Seven Moral Reasons Governments Should Not Borrow Money
As we watch the out-of-control debt rise in the United States, it is worth thinking about whether it is wise, or even moral, for a government to borrow money. I will argue that, in most cases, it is immoral.
- Borrowing money makes Citizens Vulnerable. When you buy something from savings, you have true ownership and control. There is no lender that can call in the loan or force you into bankruptcy. When a government borrows money, its citizens become vulnerable to a fiscal collapse. However, the primary role of a government is to protect its citizens. Borrowing money is a violation of this sacred trust.
- Government borrowing is an oppressive abuse of power. In the private sphere, a borrower is an individual person who can be held accountable to his own contracts. However, in the public sphere, the borrower is usually not the person to pay back the loan. Such borrowing is a form of oppression of others and their future.
- Government borrowing creates economic injustice. The lending of money to government comes from passive investors, who earn wealth from taxpayers. This is a system that shifts wealth from the working class to the elite.
- Government borrowing signifies lack of fiscal discipline. Democrats who say they are on the side of the worker tend to advocate more government borrowing, an act that takes money from workers and gives it to the wealthy. Because this is a contradiction in what they say and what they do, it is a symptom of poor fiscal leadership. While, government borrowing in some circumstances need not necessarily signify the lack of fiscal discipline, it is generally the case.
- Government borrowing for redistribution destroys an economy. Redistribution of wealth is not wealth creation, but it is sometimes good to provide a social safety net that requires redistribution of wealth. However, if this is done with borrowed money on a long-term loan, the compound interest can be more than the principle. This comes at the expense of future economic growth.
- Governments that both print and borrow money violate a conflict of interest. The U.S. Federal reserve, being part of the U.S. government, should not attach any interest to the taxpayer for money introduced into the economy through government borrowing. When an individual state borrows money, but cannot print the money, it is forced to repay or lose its credit rating. The Federal government, by both borrowing and printing has no structural check and balance to guarantee long-term financial solvency.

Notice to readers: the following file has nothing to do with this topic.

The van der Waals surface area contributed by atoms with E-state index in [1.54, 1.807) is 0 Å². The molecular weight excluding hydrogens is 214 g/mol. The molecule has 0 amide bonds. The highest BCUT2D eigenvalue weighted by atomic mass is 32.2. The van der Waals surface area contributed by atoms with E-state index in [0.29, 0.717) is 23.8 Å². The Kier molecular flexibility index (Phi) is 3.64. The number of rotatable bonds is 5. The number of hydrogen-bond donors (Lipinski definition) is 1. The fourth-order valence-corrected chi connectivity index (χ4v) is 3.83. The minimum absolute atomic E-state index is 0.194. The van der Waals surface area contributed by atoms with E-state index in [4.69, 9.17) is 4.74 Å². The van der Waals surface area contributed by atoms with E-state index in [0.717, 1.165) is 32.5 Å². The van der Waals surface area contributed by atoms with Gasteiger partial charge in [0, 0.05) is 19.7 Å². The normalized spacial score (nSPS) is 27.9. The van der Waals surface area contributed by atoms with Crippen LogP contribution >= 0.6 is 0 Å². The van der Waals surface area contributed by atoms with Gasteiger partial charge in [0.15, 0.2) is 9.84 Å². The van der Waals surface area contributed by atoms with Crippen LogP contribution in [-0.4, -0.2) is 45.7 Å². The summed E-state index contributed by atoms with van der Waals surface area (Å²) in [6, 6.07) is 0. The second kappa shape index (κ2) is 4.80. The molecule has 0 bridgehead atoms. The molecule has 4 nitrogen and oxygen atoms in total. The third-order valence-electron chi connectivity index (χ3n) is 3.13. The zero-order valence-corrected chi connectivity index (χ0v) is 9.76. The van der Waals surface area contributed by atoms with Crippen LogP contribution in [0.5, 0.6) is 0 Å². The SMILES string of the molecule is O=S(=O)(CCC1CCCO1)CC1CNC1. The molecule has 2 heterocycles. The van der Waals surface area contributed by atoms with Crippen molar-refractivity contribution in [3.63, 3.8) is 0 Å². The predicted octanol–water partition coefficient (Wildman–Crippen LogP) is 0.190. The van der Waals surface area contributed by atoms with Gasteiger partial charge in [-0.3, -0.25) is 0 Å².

- Borrowing money sets a bad example. A good government should encourage sound financial practices of its citizens. Therefore it should set a higher standard of fiscal responsibility than it demands of its citizens. The United States, and many of the individual states are poor examples of fiscal responsibility. No good parent can look its children in the eyes and say, “I am going to borrow money and expect that you will pay it back after I am gone.” Such a parent would be viewed as evil. Why is it not considered evil when the government does this?
Good article. I particularly appreciated that you point out that government borrowing transfers wealth from the poor to the rich eventually.
I would only suggest that you do more research on the Fed. It is not a part of the US government. True, it is unique amongst banks in that the govt has a marginal role in selecting it’s leadership, but in fact it is a private corporation that makes interest on every dollar in circulation.
There is absolutely no need for a government to pay interest on it’s own currency. The Fed’s charter expires early in 2013. God willing, it will be shut down at hat time, and the American govt will be free of that parasite…
Any governement which borrows money has lost credibility. Citizens pay and suffer.Rulers, hardly spend money for the people’s welfare rather they enjoy themselves and finaly after their departuer from their offices citizens pay heavy taxes to return the country’s debt.